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Out with the Lager, in with the Cask Ales!

Published on January 7th 2005.


With the night's closing in, there's nothing like a smooth ale to warm the cockles, well, maybe a brandy or three, but it certainly provides a decent alternative to drinking the usual Stella and Heineken's found in your local chain pub.
The Cask Ale was out on display in all its glory yesterday afternoon as the Independent Family Brewers of Britain (IFBB) got together to launch Cask Ale Week 2004. The IFBB is made up of 32 family owned and run breweries in the UK who between them account for 50% of the UK's draught beer production.
The Ape and Apple on John Dalton Street played host to six different breweries, with each provided samples of individual ales.
With breweries JW Lees, Hydes Brewery, Holts, Jennings, Robinsons and Thwaites all providing samples, a liquid lunch for Manchester's ale drinks, starved of local ales in recent times, went down a storm.
Between them., these six breweries operate 1,352 pubs, employ over 3,200 people and ahave a joint turnover in excess of £316 million, oh, and they produce 1,004 million pints.
Not shy of sampling a tipple, Manchester Confidential's favourites included JW Lees' GB Mild (noted as "a warm and reassuring, dark and sweet ale" by our own Andrew Mullett), Hydes' Jekyll's Gold (noted as "a smooth and slick option").
As the ales flowed down, we also tested out the remaining beers on show, namely: Joseph Holt Bitter, Jennings Cumberland Ale, Thwaites Lancaster Bomber and Robinsons Unicorn Best Bitter, all of which were abley backed up a bevvy of beauties in the form of the hot food provided by the Ape and Apple.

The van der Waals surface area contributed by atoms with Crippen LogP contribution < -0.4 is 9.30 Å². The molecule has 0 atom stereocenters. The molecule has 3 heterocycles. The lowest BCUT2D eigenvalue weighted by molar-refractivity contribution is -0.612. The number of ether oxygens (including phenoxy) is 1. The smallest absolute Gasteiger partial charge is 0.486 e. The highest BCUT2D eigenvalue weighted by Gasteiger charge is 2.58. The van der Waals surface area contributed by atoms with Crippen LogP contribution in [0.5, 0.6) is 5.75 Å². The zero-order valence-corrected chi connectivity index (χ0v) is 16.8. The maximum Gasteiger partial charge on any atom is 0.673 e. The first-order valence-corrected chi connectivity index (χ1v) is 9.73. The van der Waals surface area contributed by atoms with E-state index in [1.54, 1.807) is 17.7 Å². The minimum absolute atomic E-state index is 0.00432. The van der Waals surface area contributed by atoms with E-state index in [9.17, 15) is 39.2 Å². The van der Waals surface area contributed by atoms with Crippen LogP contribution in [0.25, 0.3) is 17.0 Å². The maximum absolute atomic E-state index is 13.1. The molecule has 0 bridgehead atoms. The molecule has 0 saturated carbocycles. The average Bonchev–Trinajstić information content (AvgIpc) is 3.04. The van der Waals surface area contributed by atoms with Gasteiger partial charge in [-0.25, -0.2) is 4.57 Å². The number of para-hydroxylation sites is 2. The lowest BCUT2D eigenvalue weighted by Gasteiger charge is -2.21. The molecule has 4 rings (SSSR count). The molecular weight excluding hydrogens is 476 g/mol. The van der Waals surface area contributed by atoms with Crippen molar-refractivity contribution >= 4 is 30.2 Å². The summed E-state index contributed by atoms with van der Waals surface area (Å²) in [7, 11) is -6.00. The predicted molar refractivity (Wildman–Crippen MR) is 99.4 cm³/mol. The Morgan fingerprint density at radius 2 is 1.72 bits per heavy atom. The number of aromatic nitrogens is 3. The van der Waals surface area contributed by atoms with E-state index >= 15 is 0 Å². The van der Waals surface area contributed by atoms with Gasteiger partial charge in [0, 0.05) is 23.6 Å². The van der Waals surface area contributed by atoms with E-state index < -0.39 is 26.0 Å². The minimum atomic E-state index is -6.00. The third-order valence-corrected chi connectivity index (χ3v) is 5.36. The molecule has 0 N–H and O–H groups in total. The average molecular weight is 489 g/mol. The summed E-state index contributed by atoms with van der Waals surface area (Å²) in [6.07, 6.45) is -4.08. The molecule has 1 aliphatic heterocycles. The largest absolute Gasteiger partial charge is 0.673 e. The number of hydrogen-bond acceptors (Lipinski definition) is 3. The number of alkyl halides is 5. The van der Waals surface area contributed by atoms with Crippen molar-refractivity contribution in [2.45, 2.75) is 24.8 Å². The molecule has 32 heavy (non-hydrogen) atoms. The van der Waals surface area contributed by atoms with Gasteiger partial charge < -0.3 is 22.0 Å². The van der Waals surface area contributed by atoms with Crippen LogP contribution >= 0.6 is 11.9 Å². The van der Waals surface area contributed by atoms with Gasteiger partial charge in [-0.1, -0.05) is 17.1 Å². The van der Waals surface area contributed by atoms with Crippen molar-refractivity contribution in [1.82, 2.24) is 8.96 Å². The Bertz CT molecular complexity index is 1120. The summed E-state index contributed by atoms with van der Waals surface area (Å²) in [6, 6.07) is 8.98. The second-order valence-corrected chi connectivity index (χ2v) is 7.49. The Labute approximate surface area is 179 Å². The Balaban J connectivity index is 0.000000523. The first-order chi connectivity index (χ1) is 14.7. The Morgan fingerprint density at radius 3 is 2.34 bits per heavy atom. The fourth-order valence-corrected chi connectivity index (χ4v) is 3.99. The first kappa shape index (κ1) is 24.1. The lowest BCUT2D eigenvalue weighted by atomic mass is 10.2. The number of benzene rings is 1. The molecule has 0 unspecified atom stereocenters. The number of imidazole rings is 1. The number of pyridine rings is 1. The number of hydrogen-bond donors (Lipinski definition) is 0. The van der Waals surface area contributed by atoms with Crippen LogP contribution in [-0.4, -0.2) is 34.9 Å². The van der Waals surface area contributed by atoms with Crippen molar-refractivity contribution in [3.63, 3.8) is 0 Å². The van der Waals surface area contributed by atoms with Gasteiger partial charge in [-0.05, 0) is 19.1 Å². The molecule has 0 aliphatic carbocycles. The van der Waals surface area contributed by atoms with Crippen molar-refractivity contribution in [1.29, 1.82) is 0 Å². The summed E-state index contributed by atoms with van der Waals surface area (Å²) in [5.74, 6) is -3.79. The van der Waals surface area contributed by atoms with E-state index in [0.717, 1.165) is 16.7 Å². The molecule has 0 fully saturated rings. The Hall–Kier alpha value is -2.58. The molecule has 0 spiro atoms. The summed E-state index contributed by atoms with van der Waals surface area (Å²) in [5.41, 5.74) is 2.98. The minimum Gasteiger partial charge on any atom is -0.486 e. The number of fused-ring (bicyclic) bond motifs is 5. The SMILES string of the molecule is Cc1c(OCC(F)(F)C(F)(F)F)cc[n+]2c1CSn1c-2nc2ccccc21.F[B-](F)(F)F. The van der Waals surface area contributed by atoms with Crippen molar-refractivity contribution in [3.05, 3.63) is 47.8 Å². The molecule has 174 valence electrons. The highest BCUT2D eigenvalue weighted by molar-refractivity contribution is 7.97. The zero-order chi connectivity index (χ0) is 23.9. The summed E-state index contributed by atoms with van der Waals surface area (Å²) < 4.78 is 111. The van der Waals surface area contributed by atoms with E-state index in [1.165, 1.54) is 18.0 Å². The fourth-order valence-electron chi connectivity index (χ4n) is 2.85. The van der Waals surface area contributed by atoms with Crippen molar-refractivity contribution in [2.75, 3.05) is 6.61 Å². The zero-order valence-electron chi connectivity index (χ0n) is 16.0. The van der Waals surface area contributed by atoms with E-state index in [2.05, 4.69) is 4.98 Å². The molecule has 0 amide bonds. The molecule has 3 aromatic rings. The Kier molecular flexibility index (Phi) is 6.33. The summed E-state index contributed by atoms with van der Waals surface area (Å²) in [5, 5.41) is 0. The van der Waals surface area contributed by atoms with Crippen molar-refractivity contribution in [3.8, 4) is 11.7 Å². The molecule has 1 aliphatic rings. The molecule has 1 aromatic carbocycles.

It may seem like troublesome times for the ale or bitter industries, with the news that the Boddingtons Brewery in Manchester and the Bass Brewery in Belfast are to close. But as the IFBB put it yesterday, they are now "flying the flag for cask ales" and it's hoped that Cask Ale Week will show the industry to be alive and kicking.
Stephen Goodyear, Chairman of the IFBB PR Committee, comments, "Cask beer typifies the rich heritage of this country and research carried out has shown that the public wishes to protect and nourish this."
Only time will tell, maybe ales remain the favoured tipple of an older generation, but staggering back to our office, up the hill and round the corner, Manchester Confidential raised a glass to the week ahead and urges our readers to give ale a chance!
Tim Gough

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Anonymous

Depends on the arse.

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Anonymous

As usual mancon make no reference at all to the Irish Festival again .

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Anonymous

Double whammy of good markets too - Levenshulme have a food and drink only market on Saturday and…

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There are no excuses for arse-kissing.

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